Volunteer Butterfly Monitoring in North Cascades and Mount Rainier National Parks - $20,000
Butterflies are an easily monitored and charismatic indicator of the influence of our rapidly changing climate on national parks resources. This project, using citizen scientists, was one of the first steps toward understanding the impacts of warming climates on fragile subalpine ecosystems in Washington State.
Volunteer Shelter at Marblemount - $35,000
This new shelter at Marblemount Ranger Station provides volunteers, visitors and park staff with a place to gather that is protected from the elements, but also is available for community gatherings, celebrations, meetings and classes.
Botanical Foray - $10,000
Botanical forays are intended to search specific areas of the park and look for plant species not previously found. Park scientists gained valuable information about the flora of the park, including adding new species information and collections to the herbariums of the park and the University of Washington.
Landbird Inventory and Monitoring - $10,000
This project was focussed on monitoring and taking an inventory of landbirds to make it easier to detect annual fluctuations in bird populations. The six most commonly detected species include Pine Siskin, Dark-eyed Junco, Red Crossbill, Varied Thrush, Winter Wren, and Townsend's Warbler.
Teacher-Ranger-Teacher Program - $5,000
Following the successful launch of this outreach and education initiative in 2007, North Cascades National Park continued this unique model in 2008. A K-12 teacher is selected to work in the park as a ranger for eight (8) weeks in the summer, interacting with park staff and visitors while also developing a curriculum to use with her/his students during the next school year.
Cascades for Kids Program - $10,000
Continuing its commitment to improving the visitor experience for young people, North Cascades National Park created a dynamic, hands-on children's corner for the park's main Visitor Center in Newhalem.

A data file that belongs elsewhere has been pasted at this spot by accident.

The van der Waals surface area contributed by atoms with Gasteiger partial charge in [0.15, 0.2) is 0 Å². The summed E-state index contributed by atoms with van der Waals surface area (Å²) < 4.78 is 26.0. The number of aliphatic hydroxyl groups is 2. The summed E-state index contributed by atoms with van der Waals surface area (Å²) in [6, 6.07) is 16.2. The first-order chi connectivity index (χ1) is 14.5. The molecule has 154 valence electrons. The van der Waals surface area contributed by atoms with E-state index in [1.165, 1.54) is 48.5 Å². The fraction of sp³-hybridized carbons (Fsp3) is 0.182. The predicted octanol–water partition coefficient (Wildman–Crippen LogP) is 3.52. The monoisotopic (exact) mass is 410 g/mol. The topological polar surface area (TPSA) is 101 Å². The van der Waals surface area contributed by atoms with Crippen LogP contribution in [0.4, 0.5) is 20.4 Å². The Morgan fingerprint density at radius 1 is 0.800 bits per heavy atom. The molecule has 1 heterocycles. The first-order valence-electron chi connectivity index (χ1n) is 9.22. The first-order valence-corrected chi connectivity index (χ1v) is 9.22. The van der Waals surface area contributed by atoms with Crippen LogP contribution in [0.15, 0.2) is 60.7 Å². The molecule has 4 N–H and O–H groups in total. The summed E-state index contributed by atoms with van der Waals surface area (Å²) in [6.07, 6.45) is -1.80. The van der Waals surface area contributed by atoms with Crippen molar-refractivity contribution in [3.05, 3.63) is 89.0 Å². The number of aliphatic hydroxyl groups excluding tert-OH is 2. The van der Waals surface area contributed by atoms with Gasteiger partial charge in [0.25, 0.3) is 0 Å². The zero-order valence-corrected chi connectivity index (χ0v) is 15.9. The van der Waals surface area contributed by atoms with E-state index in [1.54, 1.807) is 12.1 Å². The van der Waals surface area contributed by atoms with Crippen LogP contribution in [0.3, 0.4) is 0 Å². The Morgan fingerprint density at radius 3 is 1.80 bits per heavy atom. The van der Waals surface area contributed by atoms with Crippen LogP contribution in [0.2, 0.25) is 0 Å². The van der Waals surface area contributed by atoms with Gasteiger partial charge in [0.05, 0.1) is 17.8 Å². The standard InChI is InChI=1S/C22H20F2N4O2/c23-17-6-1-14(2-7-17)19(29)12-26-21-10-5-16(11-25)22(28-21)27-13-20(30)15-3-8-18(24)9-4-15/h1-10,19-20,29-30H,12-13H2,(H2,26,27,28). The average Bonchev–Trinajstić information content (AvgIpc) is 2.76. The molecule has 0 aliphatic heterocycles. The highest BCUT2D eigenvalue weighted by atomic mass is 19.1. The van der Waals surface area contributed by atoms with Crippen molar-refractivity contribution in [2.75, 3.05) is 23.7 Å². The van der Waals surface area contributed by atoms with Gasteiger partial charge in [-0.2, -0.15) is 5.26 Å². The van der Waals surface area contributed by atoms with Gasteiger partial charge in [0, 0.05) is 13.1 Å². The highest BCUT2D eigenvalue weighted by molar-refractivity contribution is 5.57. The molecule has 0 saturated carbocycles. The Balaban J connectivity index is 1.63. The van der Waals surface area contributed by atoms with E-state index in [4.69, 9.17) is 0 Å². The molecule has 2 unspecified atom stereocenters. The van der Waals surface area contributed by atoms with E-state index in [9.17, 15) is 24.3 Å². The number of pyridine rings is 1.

Diablo Lake Overlook Interpretive Shelter - $26,000
This project designed and built a low-profile, enclosed (on two sides) structure at the Diablo Lake Overlook, providing a focal point for the Overlook as well as a shaded area for park interpreters to engage visitors in informal contacts.
Junior Ranger Program - $11,500
This project developed a new series of Junior Ranger booklets that engage children (and adults) age four and above in various educational activities. The Junior Ranger Program created lesson plans for use in the park and with activities for "Family Getaways" at the North Cascades Environmental Learning Center.
Botany Forays - $8,000
In an effort to improve knowledge of the flora of North Cascades National Park, botanical forays have been conducted each summer since 2002 in cooperation with the University of Washington Herbarium. These forays are intended to search specific areas of the park and look for new plant species, using skilled volunteers to cover large areas in a short period of time.
Thank you donors and friends for all your support!